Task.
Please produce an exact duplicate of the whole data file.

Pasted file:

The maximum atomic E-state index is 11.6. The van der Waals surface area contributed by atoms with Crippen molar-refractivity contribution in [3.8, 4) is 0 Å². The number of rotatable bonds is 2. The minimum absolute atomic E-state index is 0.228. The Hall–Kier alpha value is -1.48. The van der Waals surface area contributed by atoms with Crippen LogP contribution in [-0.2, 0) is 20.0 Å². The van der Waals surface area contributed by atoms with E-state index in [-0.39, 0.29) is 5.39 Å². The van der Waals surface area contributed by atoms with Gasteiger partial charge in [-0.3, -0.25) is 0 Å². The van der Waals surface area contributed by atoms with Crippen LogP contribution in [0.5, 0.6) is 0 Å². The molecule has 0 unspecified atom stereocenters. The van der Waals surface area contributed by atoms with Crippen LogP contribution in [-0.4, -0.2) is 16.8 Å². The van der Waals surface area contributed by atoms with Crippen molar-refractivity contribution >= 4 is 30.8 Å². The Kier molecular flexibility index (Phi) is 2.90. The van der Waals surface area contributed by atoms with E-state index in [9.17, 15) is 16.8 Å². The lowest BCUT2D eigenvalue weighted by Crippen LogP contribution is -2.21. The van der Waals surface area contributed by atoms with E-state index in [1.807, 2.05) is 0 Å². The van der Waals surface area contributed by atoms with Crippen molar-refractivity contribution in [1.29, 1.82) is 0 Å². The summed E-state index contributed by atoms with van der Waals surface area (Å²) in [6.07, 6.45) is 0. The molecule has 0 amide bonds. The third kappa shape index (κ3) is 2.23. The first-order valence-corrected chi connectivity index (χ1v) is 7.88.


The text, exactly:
The maximum atomic E-state index is 11.6. The van der Waals surface area contributed by atoms with Crippen molar-refractivity contribution in [3.8, 4) is 0 Å². The number of rotatable bonds is 2. The minimum absolute atomic E-state index is 0.228. The Hall–Kier alpha value is -1.48. The van der Waals surface area contributed by atoms with Crippen LogP contribution in [-0.2, 0) is 20.0 Å². The van der Waals surface area contributed by atoms with E-state index in [-0.39, 0.29) is 5.39 Å². The van der Waals surface area contributed by atoms with Gasteiger partial charge in [-0.3, -0.25) is 0 Å². The van der Waals surface area contributed by atoms with Crippen LogP contribution in [0.5, 0.6) is 0 Å². The molecule has 0 unspecified atom stereocenters. The van der Waals surface area contributed by atoms with Crippen LogP contribution in [-0.4, -0.2) is 16.8 Å². The van der Waals surface area contributed by atoms with Crippen molar-refractivity contribution >= 4 is 30.8 Å². The Kier molecular flexibility index (Phi) is 2.90. The van der Waals surface area contributed by atoms with E-state index in [9.17, 15) is 16.8 Å². The lowest BCUT2D eigenvalue weighted by Crippen LogP contribution is -2.21. The van der Waals surface area contributed by atoms with E-state index in [1.807, 2.05) is 0 Å². The van der Waals surface area contributed by atoms with Crippen molar-refractivity contribution in [1.29, 1.82) is 0 Å². The summed E-state index contributed by atoms with van der Waals surface area (Å²) in [6.07, 6.45) is 0. The molecule has 0 amide bonds. The third kappa shape index (κ3) is 2.23. The first-order valence-corrected chi connectivity index (χ1v) is 7.88.